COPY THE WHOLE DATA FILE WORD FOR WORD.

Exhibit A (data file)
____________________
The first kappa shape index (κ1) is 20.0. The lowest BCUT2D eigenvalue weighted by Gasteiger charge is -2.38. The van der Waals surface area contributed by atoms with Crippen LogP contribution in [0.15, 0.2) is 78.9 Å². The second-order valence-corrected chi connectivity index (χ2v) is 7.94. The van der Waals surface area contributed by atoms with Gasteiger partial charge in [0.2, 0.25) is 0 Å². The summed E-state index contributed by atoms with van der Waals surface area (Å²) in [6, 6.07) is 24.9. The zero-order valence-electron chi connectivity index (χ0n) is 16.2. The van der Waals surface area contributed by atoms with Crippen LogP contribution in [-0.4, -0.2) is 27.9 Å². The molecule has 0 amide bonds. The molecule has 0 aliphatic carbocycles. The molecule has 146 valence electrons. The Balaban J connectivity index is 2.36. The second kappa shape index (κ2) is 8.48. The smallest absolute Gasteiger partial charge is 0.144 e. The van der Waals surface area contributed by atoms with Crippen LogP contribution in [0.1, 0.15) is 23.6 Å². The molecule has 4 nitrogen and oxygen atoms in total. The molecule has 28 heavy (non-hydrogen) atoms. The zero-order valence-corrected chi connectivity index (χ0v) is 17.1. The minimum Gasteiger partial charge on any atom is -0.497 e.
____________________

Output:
The first kappa shape index (κ1) is 20.0. The lowest BCUT2D eigenvalue weighted by Gasteiger charge is -2.38. The van der Waals surface area contributed by atoms with Crippen LogP contribution in [0.15, 0.2) is 78.9 Å². The second-order valence-corrected chi connectivity index (χ2v) is 7.94. The van der Waals surface area contributed by atoms with Gasteiger partial charge in [0.2, 0.25) is 0 Å². The summed E-state index contributed by atoms with van der Waals surface area (Å²) in [6, 6.07) is 24.9. The zero-order valence-electron chi connectivity index (χ0n) is 16.2. The van der Waals surface area contributed by atoms with Crippen LogP contribution in [-0.4, -0.2) is 27.9 Å². The molecule has 0 amide bonds. The molecule has 0 aliphatic carbocycles. The molecule has 146 valence electrons. The Balaban J connectivity index is 2.36. The second kappa shape index (κ2) is 8.48. The smallest absolute Gasteiger partial charge is 0.144 e. The van der Waals surface area contributed by atoms with Crippen LogP contribution in [0.1, 0.15) is 23.6 Å². The molecule has 4 nitrogen and oxygen atoms in total. The molecule has 28 heavy (non-hydrogen) atoms. The zero-order valence-corrected chi connectivity index (χ0v) is 17.1. The minimum Gasteiger partial charge on any atom is -0.497 e.